How he met his death is a mystery, but from the position in which he was found it is surmised he must have walked along the line, probably in the direction leading from Arbroath to the junction. Dr Duncan’s investigations went to show that the deceased had been knocked over by a passing train, most likely the North British express from Aberdeen. He was badly mangled about the shoulders, while numerous cuts and bruises were found on different parts of the body, showing that he must have been instantly rendered unconscious. 

   The deceased was attired in a dark grey tweed suit and cap. He was of heavy build, with a slight moustache, and in age would be about twenty-two years. The body was removed to one of the waiting-rooms, and there awaits identification. 

– Dundee Courier, Thursday 29th November, 1906, p.4.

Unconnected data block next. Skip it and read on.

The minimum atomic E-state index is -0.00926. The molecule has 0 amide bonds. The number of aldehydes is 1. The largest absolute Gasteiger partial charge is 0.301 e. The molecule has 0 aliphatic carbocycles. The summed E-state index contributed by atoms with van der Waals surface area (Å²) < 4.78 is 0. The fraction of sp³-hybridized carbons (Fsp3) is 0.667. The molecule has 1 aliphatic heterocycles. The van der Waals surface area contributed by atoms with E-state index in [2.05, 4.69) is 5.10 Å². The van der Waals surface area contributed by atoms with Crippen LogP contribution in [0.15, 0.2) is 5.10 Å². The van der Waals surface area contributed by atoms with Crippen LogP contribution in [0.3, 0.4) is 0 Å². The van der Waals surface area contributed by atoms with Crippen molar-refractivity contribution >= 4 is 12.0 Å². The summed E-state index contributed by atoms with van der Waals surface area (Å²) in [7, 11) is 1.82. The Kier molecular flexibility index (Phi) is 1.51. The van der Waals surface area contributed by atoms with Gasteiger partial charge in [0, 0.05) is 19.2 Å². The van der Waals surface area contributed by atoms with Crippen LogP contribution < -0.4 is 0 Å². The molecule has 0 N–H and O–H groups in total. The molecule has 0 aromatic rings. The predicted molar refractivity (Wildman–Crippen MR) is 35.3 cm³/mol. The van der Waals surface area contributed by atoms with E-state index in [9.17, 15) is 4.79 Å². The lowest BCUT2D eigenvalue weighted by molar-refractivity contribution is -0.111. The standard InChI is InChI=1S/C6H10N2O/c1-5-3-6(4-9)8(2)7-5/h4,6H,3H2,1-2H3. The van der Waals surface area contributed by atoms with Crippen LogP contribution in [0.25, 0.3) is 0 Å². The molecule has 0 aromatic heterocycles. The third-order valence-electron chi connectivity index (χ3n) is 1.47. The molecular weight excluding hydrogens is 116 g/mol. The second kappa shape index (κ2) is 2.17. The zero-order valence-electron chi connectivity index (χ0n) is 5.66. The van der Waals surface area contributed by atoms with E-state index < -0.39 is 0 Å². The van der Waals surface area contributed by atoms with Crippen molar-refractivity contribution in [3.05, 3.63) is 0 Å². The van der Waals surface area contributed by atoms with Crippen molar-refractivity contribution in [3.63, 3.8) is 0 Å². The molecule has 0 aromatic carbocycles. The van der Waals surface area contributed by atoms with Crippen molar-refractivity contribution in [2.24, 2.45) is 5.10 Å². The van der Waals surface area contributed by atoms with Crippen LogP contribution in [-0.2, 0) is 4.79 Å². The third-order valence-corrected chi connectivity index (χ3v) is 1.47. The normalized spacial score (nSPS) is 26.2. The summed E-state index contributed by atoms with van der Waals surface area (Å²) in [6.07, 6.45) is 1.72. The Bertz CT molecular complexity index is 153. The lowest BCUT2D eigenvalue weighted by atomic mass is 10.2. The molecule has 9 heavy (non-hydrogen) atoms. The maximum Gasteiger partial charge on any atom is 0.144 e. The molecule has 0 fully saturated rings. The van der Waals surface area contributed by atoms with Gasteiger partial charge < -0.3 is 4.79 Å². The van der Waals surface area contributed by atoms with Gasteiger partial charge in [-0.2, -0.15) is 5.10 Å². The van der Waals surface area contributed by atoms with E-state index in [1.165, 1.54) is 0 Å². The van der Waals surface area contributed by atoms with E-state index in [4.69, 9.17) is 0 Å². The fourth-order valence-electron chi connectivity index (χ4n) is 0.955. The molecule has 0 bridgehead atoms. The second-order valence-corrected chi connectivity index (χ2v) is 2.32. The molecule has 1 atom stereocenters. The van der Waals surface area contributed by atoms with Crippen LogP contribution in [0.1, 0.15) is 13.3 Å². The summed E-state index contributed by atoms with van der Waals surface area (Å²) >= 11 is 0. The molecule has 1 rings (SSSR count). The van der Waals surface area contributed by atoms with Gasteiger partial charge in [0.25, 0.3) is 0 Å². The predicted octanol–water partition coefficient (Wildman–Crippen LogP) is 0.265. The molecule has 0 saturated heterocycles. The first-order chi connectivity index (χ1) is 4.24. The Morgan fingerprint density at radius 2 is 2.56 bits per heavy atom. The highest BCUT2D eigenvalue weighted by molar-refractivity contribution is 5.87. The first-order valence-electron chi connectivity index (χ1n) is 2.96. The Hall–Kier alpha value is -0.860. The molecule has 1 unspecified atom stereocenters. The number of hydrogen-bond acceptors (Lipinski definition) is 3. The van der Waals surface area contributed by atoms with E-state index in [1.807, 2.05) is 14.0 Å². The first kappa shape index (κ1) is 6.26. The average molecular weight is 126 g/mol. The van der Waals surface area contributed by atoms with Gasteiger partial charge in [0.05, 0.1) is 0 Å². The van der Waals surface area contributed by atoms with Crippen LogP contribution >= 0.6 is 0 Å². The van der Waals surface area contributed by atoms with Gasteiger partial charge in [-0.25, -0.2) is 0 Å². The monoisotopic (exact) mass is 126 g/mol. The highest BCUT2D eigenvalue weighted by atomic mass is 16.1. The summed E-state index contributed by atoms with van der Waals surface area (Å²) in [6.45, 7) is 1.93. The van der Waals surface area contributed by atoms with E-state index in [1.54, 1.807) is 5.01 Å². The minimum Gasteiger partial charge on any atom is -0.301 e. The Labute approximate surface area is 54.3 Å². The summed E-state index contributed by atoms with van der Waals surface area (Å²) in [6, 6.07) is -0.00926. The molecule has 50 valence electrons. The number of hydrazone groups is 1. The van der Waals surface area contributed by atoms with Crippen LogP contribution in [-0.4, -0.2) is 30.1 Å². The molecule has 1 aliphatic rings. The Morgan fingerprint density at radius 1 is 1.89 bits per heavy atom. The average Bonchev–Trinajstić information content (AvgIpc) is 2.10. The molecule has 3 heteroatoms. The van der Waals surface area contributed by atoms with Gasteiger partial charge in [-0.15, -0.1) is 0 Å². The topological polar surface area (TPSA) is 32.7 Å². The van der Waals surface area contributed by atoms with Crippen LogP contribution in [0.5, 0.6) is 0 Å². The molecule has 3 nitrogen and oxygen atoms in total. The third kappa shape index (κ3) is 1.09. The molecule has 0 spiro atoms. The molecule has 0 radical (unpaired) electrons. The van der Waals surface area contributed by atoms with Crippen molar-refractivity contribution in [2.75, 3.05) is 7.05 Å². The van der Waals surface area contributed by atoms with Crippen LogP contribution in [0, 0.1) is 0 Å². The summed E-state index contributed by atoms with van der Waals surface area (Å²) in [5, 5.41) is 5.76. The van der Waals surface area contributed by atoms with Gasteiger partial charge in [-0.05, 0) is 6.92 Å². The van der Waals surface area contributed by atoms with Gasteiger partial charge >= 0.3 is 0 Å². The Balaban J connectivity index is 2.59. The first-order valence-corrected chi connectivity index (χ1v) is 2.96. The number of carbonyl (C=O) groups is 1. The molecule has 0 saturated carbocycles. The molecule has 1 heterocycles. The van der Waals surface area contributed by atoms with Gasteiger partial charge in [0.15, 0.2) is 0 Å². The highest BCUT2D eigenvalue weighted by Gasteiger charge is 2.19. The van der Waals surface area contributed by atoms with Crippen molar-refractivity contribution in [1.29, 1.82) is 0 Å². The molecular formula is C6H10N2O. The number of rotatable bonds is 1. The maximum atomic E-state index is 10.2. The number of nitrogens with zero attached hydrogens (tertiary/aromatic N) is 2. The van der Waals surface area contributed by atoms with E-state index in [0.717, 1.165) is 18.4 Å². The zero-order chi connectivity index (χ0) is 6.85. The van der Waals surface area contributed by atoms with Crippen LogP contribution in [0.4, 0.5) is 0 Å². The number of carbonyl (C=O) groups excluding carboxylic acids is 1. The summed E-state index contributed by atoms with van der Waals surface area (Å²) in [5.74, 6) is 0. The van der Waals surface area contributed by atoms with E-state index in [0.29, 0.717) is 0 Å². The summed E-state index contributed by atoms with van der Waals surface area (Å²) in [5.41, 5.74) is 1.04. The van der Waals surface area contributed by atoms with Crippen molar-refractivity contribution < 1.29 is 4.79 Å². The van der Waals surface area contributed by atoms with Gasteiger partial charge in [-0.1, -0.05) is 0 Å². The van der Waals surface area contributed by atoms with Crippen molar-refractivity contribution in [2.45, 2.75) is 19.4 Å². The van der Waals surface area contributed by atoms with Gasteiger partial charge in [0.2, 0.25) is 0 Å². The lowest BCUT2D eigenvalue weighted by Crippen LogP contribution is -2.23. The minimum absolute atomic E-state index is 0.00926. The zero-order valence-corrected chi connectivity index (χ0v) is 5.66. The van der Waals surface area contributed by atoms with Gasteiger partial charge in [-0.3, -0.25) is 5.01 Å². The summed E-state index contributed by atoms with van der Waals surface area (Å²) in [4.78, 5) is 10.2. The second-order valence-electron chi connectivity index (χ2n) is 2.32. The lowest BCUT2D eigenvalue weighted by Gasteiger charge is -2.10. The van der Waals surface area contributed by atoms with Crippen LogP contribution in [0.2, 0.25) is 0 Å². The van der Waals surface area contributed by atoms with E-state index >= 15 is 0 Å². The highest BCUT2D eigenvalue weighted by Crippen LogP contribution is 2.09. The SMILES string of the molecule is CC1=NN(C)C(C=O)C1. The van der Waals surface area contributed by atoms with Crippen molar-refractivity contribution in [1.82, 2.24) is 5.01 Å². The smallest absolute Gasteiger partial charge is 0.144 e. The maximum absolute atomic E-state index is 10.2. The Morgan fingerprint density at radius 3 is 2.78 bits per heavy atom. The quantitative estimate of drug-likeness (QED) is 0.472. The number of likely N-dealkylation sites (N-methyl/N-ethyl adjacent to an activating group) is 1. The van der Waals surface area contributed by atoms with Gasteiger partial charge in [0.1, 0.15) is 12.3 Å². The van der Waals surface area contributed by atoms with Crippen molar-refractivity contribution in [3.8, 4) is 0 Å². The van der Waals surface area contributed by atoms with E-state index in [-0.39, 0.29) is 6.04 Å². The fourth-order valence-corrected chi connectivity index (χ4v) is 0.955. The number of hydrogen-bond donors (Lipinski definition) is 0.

STRANGE DEATH. – Lenzie was last week end shocked by the news that a well known resident, Mr Walker Drew Dodds, solicitor, who resided at Glenbank Terrrace, and carried on business at 219 Hope Street, Glasgow, had been found decapitated on the railway opposite the end of the footpath known as the Lady’s Mile. Mr Dodds was confined to the house on Thursday and part of Friday with an influenza cold, but left for Glasgow by the 2.30 train on Friday afternoon, travelling with a Lenzie gentleman. Mr Dodds got out at Cowlairs, and no further trace of his movements had been got. About eight o’clock the guard of a goods train being shunted van first at the Cadder yard was aware that the van gave a lurch in crossing from the north to the south line. On inspection he found the body of Mr Dodds lying in the six foot way between the main lines and the head a short distance off between the metals of the north line. Constable Hillis had the body taken to deceased’s home in Lenzie. Mr Dodds, who was 33 years of age, is survived by Mrs Dodds.